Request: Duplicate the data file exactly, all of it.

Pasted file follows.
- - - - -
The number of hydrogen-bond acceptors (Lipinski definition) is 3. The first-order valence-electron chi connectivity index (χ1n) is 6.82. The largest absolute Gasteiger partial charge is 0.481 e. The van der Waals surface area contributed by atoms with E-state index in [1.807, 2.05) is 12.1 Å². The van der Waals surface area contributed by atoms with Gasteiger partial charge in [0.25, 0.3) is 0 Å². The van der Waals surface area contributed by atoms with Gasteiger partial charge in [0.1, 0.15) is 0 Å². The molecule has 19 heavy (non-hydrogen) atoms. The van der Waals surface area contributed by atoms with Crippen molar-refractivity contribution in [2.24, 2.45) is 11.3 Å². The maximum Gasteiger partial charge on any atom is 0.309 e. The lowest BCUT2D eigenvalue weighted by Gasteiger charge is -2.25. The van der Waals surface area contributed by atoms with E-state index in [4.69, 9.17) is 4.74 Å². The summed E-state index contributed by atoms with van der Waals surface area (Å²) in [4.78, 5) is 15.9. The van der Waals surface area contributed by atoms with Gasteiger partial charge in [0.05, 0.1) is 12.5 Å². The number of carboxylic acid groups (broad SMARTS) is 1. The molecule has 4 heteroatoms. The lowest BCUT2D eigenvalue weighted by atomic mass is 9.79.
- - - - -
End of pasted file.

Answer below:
The number of hydrogen-bond acceptors (Lipinski definition) is 3. The first-order valence-electron chi connectivity index (χ1n) is 6.82. The largest absolute Gasteiger partial charge is 0.481 e. The van der Waals surface area contributed by atoms with E-state index in [1.807, 2.05) is 12.1 Å². The van der Waals surface area contributed by atoms with Gasteiger partial charge in [0.25, 0.3) is 0 Å². The van der Waals surface area contributed by atoms with Gasteiger partial charge in [0.1, 0.15) is 0 Å². The molecule has 19 heavy (non-hydrogen) atoms. The van der Waals surface area contributed by atoms with Crippen molar-refractivity contribution in [2.24, 2.45) is 11.3 Å². The maximum Gasteiger partial charge on any atom is 0.309 e. The lowest BCUT2D eigenvalue weighted by Gasteiger charge is -2.25. The van der Waals surface area contributed by atoms with E-state index in [4.69, 9.17) is 4.74 Å². The summed E-state index contributed by atoms with van der Waals surface area (Å²) in [4.78, 5) is 15.9. The van der Waals surface area contributed by atoms with Gasteiger partial charge in [0.05, 0.1) is 12.5 Å². The number of carboxylic acid groups (broad SMARTS) is 1. The molecule has 4 heteroatoms. The lowest BCUT2D eigenvalue weighted by atomic mass is 9.79.